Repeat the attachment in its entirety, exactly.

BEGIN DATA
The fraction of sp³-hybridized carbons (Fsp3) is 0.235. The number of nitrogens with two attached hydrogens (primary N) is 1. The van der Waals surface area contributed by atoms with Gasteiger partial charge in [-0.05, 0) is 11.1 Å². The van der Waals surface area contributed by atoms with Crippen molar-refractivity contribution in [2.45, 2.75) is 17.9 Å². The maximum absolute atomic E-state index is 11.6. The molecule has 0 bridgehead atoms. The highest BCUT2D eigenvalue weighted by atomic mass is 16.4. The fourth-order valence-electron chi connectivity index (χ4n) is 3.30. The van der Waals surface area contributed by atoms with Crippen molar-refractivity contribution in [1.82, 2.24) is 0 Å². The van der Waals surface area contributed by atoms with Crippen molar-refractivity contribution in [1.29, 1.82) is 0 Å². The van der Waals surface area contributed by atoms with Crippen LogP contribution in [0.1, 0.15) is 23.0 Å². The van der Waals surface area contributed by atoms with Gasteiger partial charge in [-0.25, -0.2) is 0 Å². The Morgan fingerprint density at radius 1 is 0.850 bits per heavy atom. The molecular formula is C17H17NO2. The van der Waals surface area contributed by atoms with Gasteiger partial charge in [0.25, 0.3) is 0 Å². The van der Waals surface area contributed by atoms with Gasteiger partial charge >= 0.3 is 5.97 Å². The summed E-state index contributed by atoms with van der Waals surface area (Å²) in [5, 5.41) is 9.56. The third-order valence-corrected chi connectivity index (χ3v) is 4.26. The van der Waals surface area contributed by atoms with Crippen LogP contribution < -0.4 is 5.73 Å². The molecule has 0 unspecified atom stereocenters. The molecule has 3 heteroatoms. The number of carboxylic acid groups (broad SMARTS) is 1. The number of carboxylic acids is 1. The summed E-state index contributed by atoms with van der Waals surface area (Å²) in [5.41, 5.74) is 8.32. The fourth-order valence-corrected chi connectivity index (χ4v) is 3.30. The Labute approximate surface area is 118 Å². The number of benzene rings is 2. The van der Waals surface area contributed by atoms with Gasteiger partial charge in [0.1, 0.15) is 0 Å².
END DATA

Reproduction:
The fraction of sp³-hybridized carbons (Fsp3) is 0.235. The number of nitrogens with two attached hydrogens (primary N) is 1. The van der Waals surface area contributed by atoms with Gasteiger partial charge in [-0.05, 0) is 11.1 Å². The van der Waals surface area contributed by atoms with Crippen molar-refractivity contribution in [2.45, 2.75) is 17.9 Å². The maximum absolute atomic E-state index is 11.6. The molecule has 0 bridgehead atoms. The highest BCUT2D eigenvalue weighted by atomic mass is 16.4. The fourth-order valence-electron chi connectivity index (χ4n) is 3.30. The van der Waals surface area contributed by atoms with Crippen molar-refractivity contribution in [1.82, 2.24) is 0 Å². The van der Waals surface area contributed by atoms with Crippen molar-refractivity contribution in [1.29, 1.82) is 0 Å². The van der Waals surface area contributed by atoms with Crippen LogP contribution in [0.1, 0.15) is 23.0 Å². The van der Waals surface area contributed by atoms with Gasteiger partial charge in [-0.25, -0.2) is 0 Å². The Morgan fingerprint density at radius 1 is 0.850 bits per heavy atom. The molecular formula is C17H17NO2. The van der Waals surface area contributed by atoms with Gasteiger partial charge in [0.25, 0.3) is 0 Å². The van der Waals surface area contributed by atoms with Gasteiger partial charge >= 0.3 is 5.97 Å². The summed E-state index contributed by atoms with van der Waals surface area (Å²) in [5, 5.41) is 9.56. The third-order valence-corrected chi connectivity index (χ3v) is 4.26. The van der Waals surface area contributed by atoms with Crippen LogP contribution < -0.4 is 5.73 Å². The molecule has 0 unspecified atom stereocenters. The molecule has 3 heteroatoms. The number of carboxylic acid groups (broad SMARTS) is 1. The number of carboxylic acids is 1. The summed E-state index contributed by atoms with van der Waals surface area (Å²) in [5.41, 5.74) is 8.32. The fourth-order valence-corrected chi connectivity index (χ4v) is 3.30. The Labute approximate surface area is 118 Å². The number of benzene rings is 2. The van der Waals surface area contributed by atoms with Gasteiger partial charge in [0.1, 0.15) is 0 Å².